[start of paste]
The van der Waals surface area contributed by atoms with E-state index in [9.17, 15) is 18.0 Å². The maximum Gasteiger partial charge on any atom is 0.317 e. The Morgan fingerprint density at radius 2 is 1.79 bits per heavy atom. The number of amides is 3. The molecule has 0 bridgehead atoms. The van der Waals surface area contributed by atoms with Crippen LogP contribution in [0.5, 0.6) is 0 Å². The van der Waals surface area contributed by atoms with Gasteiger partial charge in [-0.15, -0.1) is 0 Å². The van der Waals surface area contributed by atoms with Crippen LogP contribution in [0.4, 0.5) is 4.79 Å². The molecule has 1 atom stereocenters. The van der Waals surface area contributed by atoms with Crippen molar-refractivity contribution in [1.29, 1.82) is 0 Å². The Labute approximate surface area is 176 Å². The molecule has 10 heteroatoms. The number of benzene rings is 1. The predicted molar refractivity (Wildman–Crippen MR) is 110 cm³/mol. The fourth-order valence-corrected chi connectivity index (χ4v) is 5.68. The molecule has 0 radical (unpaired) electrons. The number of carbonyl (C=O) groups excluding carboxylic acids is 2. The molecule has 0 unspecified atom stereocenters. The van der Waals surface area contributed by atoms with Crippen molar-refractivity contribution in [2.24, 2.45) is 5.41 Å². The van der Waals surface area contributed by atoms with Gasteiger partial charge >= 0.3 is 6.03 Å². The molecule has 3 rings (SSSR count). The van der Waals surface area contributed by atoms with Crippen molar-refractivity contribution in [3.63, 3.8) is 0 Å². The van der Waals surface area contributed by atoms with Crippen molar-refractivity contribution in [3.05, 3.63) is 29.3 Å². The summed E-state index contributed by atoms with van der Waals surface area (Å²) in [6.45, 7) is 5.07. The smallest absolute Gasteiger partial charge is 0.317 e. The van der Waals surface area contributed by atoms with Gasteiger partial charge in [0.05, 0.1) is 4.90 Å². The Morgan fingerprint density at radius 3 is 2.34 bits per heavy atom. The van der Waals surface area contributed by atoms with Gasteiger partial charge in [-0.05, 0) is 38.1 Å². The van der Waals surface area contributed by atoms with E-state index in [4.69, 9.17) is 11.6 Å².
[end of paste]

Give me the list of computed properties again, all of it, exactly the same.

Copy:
The van der Waals surface area contributed by atoms with E-state index in [9.17, 15) is 18.0 Å². The maximum Gasteiger partial charge on any atom is 0.317 e. The Morgan fingerprint density at radius 2 is 1.79 bits per heavy atom. The number of amides is 3. The molecule has 0 bridgehead atoms. The van der Waals surface area contributed by atoms with Crippen LogP contribution in [0.5, 0.6) is 0 Å². The van der Waals surface area contributed by atoms with Gasteiger partial charge in [-0.15, -0.1) is 0 Å². The van der Waals surface area contributed by atoms with Crippen LogP contribution in [0.4, 0.5) is 4.79 Å². The molecule has 1 atom stereocenters. The van der Waals surface area contributed by atoms with Crippen molar-refractivity contribution in [1.29, 1.82) is 0 Å². The Labute approximate surface area is 176 Å². The molecule has 10 heteroatoms. The number of benzene rings is 1. The predicted molar refractivity (Wildman–Crippen MR) is 110 cm³/mol. The fourth-order valence-corrected chi connectivity index (χ4v) is 5.68. The molecule has 0 radical (unpaired) electrons. The number of carbonyl (C=O) groups excluding carboxylic acids is 2. The molecule has 0 unspecified atom stereocenters. The van der Waals surface area contributed by atoms with Crippen molar-refractivity contribution in [2.24, 2.45) is 5.41 Å². The van der Waals surface area contributed by atoms with Gasteiger partial charge >= 0.3 is 6.03 Å². The molecule has 3 rings (SSSR count). The van der Waals surface area contributed by atoms with Crippen molar-refractivity contribution in [3.63, 3.8) is 0 Å². The van der Waals surface area contributed by atoms with Crippen molar-refractivity contribution in [3.05, 3.63) is 29.3 Å². The summed E-state index contributed by atoms with van der Waals surface area (Å²) in [6.45, 7) is 5.07. The smallest absolute Gasteiger partial charge is 0.317 e. The van der Waals surface area contributed by atoms with Gasteiger partial charge in [0.05, 0.1) is 4.90 Å². The Morgan fingerprint density at radius 3 is 2.34 bits per heavy atom. The van der Waals surface area contributed by atoms with Gasteiger partial charge in [-0.05, 0) is 38.1 Å². The van der Waals surface area contributed by atoms with E-state index in [4.69, 9.17) is 11.6 Å².